It started innocently enough. Most Australian families would have played the game Spotto — the driving game where you tell out ‘spotto!’ when you see a yellow car. Taylah was the one who started it and soon the others joined in. Each and every trip to anywhere involves the happy conversations of family members being interrupted by the enthusiastic yelling that’s requisite when a yellow vehicle appears.
So, like I said, it started innocently enough.
There is one car — yellow obviously — that’s parked in the same place every morning. We drive past it on the way to school each day, and every time, just as we approach the slight rise in the road that heralds its appearance, all the kids sit straight in their chairs ready to call out. I’ve had to institute a rule that says that if you got the car the day before you can’t get try again the next day, such is the competitiveness over who will spot this yellow car first.
And then, one day, it wasn’t there. Four necks craned waiting for the car to come into view. Four sets of eyes focused on one spot. Four mouths were completely silent so that nothing could distract them from being the one to yell ‘Spotto’ first.
And the car wasn’t there.
Talk about disappointment.
Of course, the silence was quickly shattered by the very vocal musings of where was the car? Why wasn’t it there? What had happened to cause it to break the routine?
The next day it was back in its usual spot and all balance restored. Everything went smoothly for the next week until, once again, it wasn’t there.
‘I think it was Wednesday that it wasn’t there last week?’
‘Yes, you’re right. Maybe the car doesn’t go there on Wednesday?’
‘Where does it go?’
‘Maybe the person doesn’t work!’
‘Yes! They have Wednesday off.’
‘Or they’re sick.’
‘They could be sick.’
‘I hope they’re not sick.’
The following Wednesday, four sets of eyes looked up expectantly. The car ride had been filled with debate about whether the yellow car would be there or not.
‘He definitely doesn’t work on Wednesday.’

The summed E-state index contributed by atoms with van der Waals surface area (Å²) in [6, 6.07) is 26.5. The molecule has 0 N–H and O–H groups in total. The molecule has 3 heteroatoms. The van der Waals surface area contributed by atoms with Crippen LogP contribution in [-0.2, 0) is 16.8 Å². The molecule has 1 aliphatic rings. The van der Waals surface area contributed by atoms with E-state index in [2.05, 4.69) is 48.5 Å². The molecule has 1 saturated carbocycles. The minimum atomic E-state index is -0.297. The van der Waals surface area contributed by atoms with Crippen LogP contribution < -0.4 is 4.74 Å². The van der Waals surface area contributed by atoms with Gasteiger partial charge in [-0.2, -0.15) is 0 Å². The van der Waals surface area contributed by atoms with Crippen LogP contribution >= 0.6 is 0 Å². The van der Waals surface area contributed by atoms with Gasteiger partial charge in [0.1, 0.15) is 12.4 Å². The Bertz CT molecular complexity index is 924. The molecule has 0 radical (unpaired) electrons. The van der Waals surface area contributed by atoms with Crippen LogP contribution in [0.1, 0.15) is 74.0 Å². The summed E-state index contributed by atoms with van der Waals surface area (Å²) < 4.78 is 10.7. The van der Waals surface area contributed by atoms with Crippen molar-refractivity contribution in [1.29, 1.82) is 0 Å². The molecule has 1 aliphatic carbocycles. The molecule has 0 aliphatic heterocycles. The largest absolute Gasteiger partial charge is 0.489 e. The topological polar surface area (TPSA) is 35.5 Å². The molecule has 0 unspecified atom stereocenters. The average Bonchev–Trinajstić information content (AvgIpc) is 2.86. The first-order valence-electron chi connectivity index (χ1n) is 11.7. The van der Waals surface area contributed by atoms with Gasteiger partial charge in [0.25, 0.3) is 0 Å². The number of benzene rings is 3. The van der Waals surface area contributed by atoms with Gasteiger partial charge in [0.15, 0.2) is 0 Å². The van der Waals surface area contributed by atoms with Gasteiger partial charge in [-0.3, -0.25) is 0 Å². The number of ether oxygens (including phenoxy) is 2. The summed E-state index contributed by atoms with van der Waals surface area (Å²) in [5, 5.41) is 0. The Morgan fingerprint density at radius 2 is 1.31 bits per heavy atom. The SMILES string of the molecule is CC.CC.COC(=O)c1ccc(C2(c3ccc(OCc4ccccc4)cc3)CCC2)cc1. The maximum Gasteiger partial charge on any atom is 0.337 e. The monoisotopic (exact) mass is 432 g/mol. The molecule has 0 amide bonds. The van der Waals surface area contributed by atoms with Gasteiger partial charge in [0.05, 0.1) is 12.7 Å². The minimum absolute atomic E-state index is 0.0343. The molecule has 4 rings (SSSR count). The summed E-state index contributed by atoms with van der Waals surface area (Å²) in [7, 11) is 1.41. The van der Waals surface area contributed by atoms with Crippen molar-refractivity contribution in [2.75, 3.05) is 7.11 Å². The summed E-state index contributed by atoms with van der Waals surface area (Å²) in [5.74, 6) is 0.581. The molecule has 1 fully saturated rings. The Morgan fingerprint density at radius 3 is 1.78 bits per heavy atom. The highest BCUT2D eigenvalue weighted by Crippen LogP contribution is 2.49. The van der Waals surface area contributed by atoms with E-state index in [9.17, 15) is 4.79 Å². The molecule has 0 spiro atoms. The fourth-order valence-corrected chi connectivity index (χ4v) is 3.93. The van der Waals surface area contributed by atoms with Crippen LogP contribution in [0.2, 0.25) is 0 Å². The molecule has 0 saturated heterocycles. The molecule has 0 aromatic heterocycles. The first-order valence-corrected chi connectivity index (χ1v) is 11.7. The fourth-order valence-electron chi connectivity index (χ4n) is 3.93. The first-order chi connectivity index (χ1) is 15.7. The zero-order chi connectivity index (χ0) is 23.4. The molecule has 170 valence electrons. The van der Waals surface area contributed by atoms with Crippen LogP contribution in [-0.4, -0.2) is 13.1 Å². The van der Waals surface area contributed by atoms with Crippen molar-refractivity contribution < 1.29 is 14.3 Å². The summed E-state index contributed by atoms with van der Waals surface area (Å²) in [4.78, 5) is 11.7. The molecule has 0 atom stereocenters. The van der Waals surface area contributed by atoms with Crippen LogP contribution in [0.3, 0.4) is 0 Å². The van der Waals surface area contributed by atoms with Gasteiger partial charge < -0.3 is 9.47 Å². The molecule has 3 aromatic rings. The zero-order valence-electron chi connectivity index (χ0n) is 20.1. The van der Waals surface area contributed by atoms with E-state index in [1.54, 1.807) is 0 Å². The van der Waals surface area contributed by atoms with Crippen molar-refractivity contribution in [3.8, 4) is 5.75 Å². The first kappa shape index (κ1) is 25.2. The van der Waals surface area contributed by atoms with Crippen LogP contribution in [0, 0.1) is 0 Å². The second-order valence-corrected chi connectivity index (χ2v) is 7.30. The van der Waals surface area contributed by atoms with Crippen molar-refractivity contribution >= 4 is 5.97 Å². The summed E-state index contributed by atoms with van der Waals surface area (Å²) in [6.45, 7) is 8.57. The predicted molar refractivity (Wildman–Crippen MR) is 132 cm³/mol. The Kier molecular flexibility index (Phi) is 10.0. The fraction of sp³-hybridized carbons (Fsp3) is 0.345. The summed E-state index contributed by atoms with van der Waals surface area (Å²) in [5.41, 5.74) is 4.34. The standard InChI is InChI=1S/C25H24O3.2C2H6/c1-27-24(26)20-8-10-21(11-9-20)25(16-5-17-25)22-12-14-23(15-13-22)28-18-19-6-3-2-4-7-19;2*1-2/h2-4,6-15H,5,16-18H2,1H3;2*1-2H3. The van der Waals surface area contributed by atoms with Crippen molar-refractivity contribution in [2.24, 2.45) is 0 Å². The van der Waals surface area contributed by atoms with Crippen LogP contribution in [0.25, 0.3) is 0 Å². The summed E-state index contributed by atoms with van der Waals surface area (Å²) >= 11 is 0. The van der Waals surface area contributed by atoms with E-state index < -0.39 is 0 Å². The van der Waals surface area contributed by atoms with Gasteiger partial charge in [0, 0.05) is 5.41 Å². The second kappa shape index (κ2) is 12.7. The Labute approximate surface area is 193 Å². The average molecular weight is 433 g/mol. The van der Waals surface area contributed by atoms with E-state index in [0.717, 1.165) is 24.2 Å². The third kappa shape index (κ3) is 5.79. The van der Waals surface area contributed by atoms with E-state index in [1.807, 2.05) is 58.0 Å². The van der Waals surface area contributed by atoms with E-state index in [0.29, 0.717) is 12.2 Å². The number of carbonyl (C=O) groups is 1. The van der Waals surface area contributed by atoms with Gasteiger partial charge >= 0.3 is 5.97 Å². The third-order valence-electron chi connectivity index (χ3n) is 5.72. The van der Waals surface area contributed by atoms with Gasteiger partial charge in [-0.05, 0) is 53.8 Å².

‘It must be his day off.’
Everyone was happy with this logical summation of events. It made sense to me, and I thought nothing of it. I definitely didn’t think that it was representative of any kind of obsession.
We were driving through town and one of the kids spotted a yellow vehicle, similar to the one that’s not in its spot on Wednesdays.
‘Hey! That’s the car of the guy that doesn’t work on Wednesday!’
‘No it’s not. He has a different number plate.’
‘You know his number plate?’ I asked.
‘That’s not stalking much at all is it?!’ I said. #sarcasmfont
‘No… I didn’t mean to.’
It only escalated from there.
Last Wednesday morning, the man (everyone thinks it’s a man though I have no idea why. I might be concerned about sexism if the stalking behaviour wasn’t already cause for alarm) in the yellow car was at work.
‘Spotto!’ One child yelled with jubilation.
‘What?! He’s there!’
‘Why is he there?’
Cue long lengthy discussions about why the car was parked there on a Wednesday when it hadn’t been for the past three.
This time it was Taylah who said, ‘Do you think we’re stalking him?’
‘No,’ I said. ‘We’re just showing a healthy interest.’ #famouslastwords.
The car might have been there on Wednesday but it wasn’t on Thursday.
‘Maybe the day off changed?’
‘Maybe he’s sick?’
‘Maybe he’s a shift worker and his shift changed?’ (Ok that last one was me.)
No one knew, but the plot thickened when that afternoon we drove home a different way and one of the kids called out, ‘Spotto! I saw the car! The yellow car that isn’t there on Wednesdays! I saw his house!’
‘Yay! Now we know where he lives!’
‘Oh, we are total stalkers now!’ Taylah said.
‘No, we’re not. We found it by accident,’ I argued.
‘Can you go past again another day to see if he’s there?’ One of the others piped up.
‘No,’ Taylah and I said together, arguably too quickly.
But I’m not going to lie, the question lingered in my mind. Would the yellow ute be at the house on Wednesdays? If I was to sit in the adjacent park with dark sunglasses and a newspaper would I work out why the car was not there midweek?
Thankfully — or perhaps sadly depending on your level of intrigue or concern — I haven’t resorted to such desperate measures to find out, and the kids have let that go slowly. Only to be consumed by other questions.
‘Why does the yellow ute have an esky on the back?’
‘What could be in the esky?’
‘Do you think he’s going fishing? He’s not near the boat ramp.’
‘Does the esky have something to do with why he’s not there on Wednesdays?’
And so the questions go on and on and on, and Taylah, my most wisdomous almost teenager, shakes her head at the slightly disturbing questions the young ones (and their mother) ask. And then we drive past the tree that’s shaped like a bird, or a rabbit, or a dog, and the yellow car is forgotten and everyone starts arguing over that instead.
The moral of this story (if there is one) is simple: innocent car games can turn you into a family of stalkers. Odd shaped bushes are the only cure.
Although I still want to know why the car isn’t there on Wednesdays.
Do you have any car games you play?
Ever wonder about the sanity of your family?
What do you think the man in the yellow car does on Wednesdays?
What do you think he keeps in the esky?
This post was written with tongue firmly in cheek. We are aren’t really stalking the car. Much. 😉